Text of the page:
The British left Cape Colony in 1934, leaving the remaining descendants of Dutch colonists in charge. In order to maintain control over South Africa’s valuable resources, the all-white government utilized Apartheid–racial segregation policies restricting blacks and “coloureds” (a term for individuals of mixed race) from residing in certain areas of the city. Between 1949-1971, the government passed 148 Apartheid laws, preventing non-whites from participating in many aspects of city life. Civil unrest and international condemnation of Apartheid led to major political changes beginning in 1989. Eventually, the government lifted the ban on black political parties and released its political prisoners, including anti-apartheid lawyer and activist Nelson Mandela. After 27 years of incarceration, Mandela was released on February 11, 1990 and soon became the local and international symbol of opposition to Apartheid. For his relentless dedication towards creating a desegregated, democratic, and equal South Africa, Mandela was awarded the Nobel Peace Prize in 1993. Less than one year later, he became South Africa’s first ever democratically elected president.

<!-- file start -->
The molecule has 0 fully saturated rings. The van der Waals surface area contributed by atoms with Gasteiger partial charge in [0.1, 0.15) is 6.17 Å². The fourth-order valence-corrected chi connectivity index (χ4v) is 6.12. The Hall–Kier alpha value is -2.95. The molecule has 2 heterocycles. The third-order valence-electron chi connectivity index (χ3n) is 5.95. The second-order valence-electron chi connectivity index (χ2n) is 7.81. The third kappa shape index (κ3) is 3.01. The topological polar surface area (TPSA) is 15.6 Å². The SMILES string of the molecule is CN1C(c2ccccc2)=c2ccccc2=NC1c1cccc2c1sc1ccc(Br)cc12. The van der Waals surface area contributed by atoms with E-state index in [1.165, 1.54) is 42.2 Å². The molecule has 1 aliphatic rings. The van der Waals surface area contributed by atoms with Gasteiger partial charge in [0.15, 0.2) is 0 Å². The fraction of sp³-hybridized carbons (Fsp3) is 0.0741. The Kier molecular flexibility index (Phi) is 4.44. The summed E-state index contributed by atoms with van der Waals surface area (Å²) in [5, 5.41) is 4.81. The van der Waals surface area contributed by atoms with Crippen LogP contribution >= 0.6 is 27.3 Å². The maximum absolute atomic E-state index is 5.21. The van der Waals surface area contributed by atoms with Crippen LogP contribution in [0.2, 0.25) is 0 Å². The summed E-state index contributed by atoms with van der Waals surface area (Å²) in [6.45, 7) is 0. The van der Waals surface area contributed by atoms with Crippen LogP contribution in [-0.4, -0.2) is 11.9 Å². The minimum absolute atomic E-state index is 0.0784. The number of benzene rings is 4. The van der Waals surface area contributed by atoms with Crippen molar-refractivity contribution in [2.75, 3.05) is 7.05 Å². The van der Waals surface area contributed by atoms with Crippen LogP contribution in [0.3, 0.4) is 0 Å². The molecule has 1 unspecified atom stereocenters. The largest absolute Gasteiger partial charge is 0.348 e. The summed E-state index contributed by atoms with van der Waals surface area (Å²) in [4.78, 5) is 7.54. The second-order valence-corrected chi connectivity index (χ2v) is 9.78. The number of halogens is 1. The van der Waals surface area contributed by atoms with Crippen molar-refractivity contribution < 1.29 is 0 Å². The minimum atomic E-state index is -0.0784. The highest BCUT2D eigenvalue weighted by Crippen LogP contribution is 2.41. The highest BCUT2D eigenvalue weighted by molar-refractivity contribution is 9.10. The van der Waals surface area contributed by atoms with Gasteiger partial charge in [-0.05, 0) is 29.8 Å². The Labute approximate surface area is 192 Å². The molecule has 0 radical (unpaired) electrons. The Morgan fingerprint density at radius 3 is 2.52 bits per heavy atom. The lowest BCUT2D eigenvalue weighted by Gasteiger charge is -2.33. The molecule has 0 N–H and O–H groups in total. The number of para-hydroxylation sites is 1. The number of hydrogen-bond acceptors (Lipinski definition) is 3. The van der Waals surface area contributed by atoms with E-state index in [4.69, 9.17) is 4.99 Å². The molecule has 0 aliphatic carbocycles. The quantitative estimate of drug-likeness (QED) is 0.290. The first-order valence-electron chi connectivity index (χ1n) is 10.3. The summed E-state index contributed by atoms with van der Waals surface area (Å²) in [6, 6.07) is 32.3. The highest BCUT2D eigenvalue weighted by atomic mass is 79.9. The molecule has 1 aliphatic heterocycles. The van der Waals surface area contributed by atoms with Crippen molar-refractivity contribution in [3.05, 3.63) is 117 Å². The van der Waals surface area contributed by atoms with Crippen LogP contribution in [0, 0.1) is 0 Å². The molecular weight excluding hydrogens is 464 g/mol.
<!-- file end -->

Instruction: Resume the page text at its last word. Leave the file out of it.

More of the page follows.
South African cuisine is a direct reflection of the country’s complex roots, showing connections to its history of colonization as well as the fight for equality and democratization in the last century. Often considered a cultural melting pot, Cape Town is referred to as the “Foodie Capital of South Africa”, largely due to its Mediterranean climate that provides an ideal agricultural landscape for local produce and viticulture.